Dwele isn’t exactly the easiest man to find. He prefers to keep a low profile and records much of his music in solitude. No friends, producers, engineers or groupies are present when he lays his vocals. However, when the incoming call on his Blackberry comes from one of the most influential artists in Hip-Hop, voicemail just isn’t an option.
“He called me last minute like ‘Yo I need you to come out to Hawaii tomorrow and work on the album,’” Dwele tells VIBE about a recent call from Kanye. “And who says ‘no’ to Kanye West? Who says ‘no’ to Hawaii?”
The very same phone call led to Dwele being featured on “Power,” the first single from Kanye’s forthcoming album, Good Ass Job. With reports circulating that West has ditched the Auto-Tune and is finally getting back to rapping on this project, Good Ass Job may be his most anticipated album since his debut, College Dropout, dropped in ’04.
“From the first time I heard it, I knew ‘Power’ was going to be the one. Matter of fact, during my stay we worked on a few records, but I can’t say for sure what will make the album,” says Dwele. “Just know that Kanye’s spitting on this album, he’s coming with the bars for real.”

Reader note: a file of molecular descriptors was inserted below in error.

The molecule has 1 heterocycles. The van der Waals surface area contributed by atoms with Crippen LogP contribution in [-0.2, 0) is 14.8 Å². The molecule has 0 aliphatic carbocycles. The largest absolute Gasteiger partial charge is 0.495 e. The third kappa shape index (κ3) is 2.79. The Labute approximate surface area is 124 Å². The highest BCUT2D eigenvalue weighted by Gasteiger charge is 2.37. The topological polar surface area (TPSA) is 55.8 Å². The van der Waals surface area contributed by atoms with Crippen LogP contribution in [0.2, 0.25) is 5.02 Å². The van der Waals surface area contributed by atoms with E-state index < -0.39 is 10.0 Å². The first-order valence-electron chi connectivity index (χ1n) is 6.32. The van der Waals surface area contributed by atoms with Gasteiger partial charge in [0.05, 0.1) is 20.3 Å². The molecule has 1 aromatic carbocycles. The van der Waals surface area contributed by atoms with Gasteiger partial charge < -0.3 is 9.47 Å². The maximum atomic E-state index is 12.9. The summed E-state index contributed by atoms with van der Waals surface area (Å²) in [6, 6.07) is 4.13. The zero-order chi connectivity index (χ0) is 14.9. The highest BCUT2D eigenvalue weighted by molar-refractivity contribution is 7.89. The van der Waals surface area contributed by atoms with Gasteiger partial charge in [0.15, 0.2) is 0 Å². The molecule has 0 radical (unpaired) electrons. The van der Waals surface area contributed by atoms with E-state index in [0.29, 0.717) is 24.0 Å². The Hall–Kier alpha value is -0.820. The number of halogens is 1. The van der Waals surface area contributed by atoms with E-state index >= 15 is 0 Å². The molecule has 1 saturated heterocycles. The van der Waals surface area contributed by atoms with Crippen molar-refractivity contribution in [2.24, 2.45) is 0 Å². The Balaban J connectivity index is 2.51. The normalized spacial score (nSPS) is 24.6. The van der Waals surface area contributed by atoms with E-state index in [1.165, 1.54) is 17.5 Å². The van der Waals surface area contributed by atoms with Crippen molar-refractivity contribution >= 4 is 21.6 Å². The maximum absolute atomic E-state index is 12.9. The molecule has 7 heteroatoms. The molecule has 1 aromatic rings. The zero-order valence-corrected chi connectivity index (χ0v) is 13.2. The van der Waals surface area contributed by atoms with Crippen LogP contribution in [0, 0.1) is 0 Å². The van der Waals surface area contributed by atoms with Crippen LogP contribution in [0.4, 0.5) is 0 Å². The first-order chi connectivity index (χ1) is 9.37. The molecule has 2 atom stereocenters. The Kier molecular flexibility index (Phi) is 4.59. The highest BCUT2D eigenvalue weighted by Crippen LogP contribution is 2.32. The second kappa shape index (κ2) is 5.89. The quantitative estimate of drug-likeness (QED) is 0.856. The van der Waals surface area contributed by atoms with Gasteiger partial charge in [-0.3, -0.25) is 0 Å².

Dwele explained that the record was near completion when he stepped into the booth but West wanted Dwele to add his personal touch to the record. Naturally calm and cool, the Detroit native didn’t think twice before stepping in and letting his talent do all the work.
“There really isn’t any pressure when I work with Kanye—it’s just crazy watching him work. He’ll go in the booth lay a verse than come out and joke around with you. Then all of sudden he’ll just start rapping another verse in the middle of talking to you. And just go right back in and record some more.”
Also working on a new solo LP of his own, Dwele hopes to show his artistic range on his upcoming album, W.ants, W.orld, W.omen. Stretching his boundaries past baby-making jams, the Detroit native is ready to spread his musical wings.
“There’s a side of me that people don’t really get to see. I like Gucci, I like diamonds, too. But I haven’t really shown it in my music. But on this album, I touched on some political issues and social commentary as well—I knew I had to section it into three parts.” —Mikey Fresh